Ongoing supprt for NGOs and trainers 

To ensure the continuation of the groups, the ILO–WEDGE and child labour projects organized in early 2008 a national workshop with the partner NGOs and microfinance institutions to discuss problems and solutions. The main purpose of the workshop was three-fold: i) analyse the situation of 138 self-help groups and the current and potential challenges encountered and discuss solutions to overcome them; ii) establish an exit strategy for ILO–WEDGE project to ensure the sustaining link between other organizations and the microfinance services; and iii) nurture the relations between group leaders and local NGOs and thus better cooperation.

OUTCOMES (as of April 2009) 

¨A total of 28 trainers from seven local organizations in seven provinces with a high incidence of child labour have received training in creating self-help groups.

¨The seven NGOs have helped create a total of 150 self-help groups (2007–2008), composed of some 6,206 people (5,368 of them women), most of them from families of working children. The ILO–WEDGE project coordinator trained 119 people in early 2009 (105 of them women).

¨In 2008, ILO–WEDGE formed five self-help groups with a total of 120 members (all women) for Prachak Oil Producers Association in Svay Rieng province.

¨In February 2009, the ILO–WEDGE project helped train 23 projects officers from partner organizations of Paz y Desarrollo (a Spanish NGO) in a total of four provinces, with the intent to establish many self-help groups in those provinces.

¨In March 2009, two self-help groups were established among 60 pig-raising groups in Kratie and Kampong Cham provinces, with technical support from ILO–WEDGE project. 

Impact analysis has shown that savings increased significantly – up from $.50 to $5 a week per member in some groups. After a year of belonging to a self-help group, self-confidence among members tends to become quite visible; there are strong bonds among members, at least where there is a strong management committee committed to supporting the group. 

Self-help groups have become quite popular; in every village that trainers (trained through the ILO–WEDGE project) approach, there is interest in establishing a self-help group. Of course, some become much more successful than others. 

“I am very proud that my self-help group is very successful. In the first year, the amount of our savings was quite small but it increased significantly this year, to 21 million riels (US$5,250), says Sao Sarin, a self-help group leader in Kep province. “All members trust each other. More and more people would like to join our group.”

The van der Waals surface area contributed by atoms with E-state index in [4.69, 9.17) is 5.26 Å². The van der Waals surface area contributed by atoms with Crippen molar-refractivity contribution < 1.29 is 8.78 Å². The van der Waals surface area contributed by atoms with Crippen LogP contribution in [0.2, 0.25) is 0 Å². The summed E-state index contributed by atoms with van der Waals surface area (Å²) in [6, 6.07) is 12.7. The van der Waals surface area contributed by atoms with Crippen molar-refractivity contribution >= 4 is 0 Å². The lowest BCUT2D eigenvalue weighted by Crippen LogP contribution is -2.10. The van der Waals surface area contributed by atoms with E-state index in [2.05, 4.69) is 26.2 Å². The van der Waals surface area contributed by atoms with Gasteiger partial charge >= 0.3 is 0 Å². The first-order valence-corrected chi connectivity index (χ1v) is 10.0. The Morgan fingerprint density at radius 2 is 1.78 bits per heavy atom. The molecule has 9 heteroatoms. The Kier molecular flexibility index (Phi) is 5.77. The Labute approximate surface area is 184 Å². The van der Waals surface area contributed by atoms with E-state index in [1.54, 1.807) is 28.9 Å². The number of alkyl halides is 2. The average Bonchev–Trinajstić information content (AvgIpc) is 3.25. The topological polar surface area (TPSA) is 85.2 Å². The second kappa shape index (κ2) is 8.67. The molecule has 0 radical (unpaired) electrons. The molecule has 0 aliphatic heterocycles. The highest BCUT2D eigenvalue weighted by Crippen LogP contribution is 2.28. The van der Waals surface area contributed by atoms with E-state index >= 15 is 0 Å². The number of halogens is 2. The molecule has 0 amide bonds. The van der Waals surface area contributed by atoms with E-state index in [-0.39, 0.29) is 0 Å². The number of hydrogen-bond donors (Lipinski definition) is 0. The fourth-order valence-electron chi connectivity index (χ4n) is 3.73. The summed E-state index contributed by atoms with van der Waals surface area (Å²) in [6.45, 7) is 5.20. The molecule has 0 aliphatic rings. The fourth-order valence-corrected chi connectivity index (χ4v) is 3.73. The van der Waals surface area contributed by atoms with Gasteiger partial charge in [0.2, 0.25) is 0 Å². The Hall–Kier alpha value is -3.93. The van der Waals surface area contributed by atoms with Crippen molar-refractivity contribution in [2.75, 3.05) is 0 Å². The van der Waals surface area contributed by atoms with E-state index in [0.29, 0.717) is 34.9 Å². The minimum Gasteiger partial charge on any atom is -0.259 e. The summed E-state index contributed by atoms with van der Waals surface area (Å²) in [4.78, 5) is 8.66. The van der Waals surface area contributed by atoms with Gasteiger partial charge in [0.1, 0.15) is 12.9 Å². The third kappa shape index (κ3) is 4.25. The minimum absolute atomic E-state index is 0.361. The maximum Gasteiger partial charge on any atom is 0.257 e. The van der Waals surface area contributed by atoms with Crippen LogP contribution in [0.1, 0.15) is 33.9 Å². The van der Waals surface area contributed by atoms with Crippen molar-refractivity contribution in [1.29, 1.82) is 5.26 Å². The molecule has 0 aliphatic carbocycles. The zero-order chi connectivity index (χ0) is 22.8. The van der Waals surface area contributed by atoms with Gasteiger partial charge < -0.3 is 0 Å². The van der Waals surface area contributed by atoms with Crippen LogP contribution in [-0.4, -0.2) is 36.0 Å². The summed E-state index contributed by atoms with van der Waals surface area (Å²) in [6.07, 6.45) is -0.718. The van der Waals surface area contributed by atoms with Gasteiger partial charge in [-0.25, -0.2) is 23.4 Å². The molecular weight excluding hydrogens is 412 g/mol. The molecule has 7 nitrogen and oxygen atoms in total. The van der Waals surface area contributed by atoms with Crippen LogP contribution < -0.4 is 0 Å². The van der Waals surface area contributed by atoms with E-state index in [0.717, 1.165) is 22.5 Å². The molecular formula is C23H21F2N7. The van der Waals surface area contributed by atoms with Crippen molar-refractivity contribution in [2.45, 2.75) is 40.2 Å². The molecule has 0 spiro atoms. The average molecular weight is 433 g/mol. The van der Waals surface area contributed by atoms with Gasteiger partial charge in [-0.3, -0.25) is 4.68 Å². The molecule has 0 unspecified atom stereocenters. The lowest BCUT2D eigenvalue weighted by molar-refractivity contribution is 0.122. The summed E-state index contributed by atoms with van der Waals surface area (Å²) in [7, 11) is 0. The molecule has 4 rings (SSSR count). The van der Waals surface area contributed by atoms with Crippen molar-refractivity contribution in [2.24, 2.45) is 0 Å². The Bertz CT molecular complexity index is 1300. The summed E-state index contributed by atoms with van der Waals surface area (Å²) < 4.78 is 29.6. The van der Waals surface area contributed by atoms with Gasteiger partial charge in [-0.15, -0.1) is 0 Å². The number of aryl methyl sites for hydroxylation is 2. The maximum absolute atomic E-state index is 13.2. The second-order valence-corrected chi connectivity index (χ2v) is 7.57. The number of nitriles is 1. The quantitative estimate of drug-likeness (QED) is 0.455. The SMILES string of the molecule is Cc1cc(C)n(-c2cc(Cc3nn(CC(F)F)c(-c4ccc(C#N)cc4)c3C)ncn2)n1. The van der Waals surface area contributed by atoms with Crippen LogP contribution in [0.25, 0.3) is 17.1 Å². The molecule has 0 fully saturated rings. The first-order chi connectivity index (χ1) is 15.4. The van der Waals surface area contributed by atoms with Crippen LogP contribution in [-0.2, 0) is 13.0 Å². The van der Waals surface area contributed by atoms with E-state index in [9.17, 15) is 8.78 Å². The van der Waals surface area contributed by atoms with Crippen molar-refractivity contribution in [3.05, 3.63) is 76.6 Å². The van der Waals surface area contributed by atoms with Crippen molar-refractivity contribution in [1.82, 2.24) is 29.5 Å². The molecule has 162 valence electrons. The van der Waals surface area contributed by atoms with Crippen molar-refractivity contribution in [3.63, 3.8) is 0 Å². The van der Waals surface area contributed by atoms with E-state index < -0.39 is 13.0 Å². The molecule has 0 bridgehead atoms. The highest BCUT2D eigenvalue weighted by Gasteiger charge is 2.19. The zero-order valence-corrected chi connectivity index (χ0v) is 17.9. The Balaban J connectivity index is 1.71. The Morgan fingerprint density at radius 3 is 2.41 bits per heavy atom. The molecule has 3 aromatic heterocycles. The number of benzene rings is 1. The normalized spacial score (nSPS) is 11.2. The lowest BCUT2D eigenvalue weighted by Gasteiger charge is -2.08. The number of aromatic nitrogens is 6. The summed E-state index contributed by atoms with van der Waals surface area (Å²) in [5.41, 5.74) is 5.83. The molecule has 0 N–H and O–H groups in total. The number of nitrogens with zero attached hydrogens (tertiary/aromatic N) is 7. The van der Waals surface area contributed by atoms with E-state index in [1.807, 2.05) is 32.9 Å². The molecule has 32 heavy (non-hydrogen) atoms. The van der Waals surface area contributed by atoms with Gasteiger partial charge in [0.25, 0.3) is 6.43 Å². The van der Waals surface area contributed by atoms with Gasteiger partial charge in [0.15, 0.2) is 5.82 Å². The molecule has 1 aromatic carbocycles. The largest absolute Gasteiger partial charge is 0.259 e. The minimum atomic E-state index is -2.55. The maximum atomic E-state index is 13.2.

When Cambodia was hit by rising food and fuel prices, the self-help groups provided the poorest households with a financial buffer. However, it meant that in some areas savings were drawn completely down for consumption rather than business purposes; some groups folded and are only likely to re-establish once prices settle back to previous levels.

¨The self-help group model is limited; during peak spending times, such as planting time and the start of the new school year, it is difficult for some groups to maintain its savings deposits.

¨Although most of the savings deposits are turned around as loans and thus little actual cash is on hand, there is no completely safe “storage” of the savings. The person in charge of the savings administration keeps the money in her home.

Villagers move easily to other areas, especially when there are offers available to buy their house or land. It’s hard for a group of five or six members to carry on when more than one member leaves. 


Trust among members is an essential factor to keep a self-help group strong and successful.

A strong management committee makes all the difference in the success of a self-help group. A few groups have withered without that strong support.

Follow-up support from trainers is very important. "If we try to grow them we need to water or fertilize them," explains the ILO-WEDGE project coordinator. "If we are tehre they feel we supoprt them. When partners don't go back and the trainees don't see a face for six or seven months, they think there is no support and they lose interest. Without that support they lose confidence in themselves."

Having trainers who maintain a strong commitment to helping the poor is a key for success.

"I used to laugh at my neighbours that they did not know how to keep their own savings. But after the first year, I decided to join them because the rules are fair and money doesn’t get lost,” says Tom Kheoun. “In the past, people looked down on me when I needed to borrow from the money lender. Now I borrow from the group and at the end of the year we all get to share the profit.”

For more information about this group savings model, contact:

Seltik Heng, National Project Coordinator

ILO Joint Projects Office, Building F, 2nd Floor,

Corner Sihanouk & Sothearos Blvd, Sangkat Tonle Bassac, Khan Chamcamorn,

Phnom Penh, Cambodia

Tel: 855-23-220-817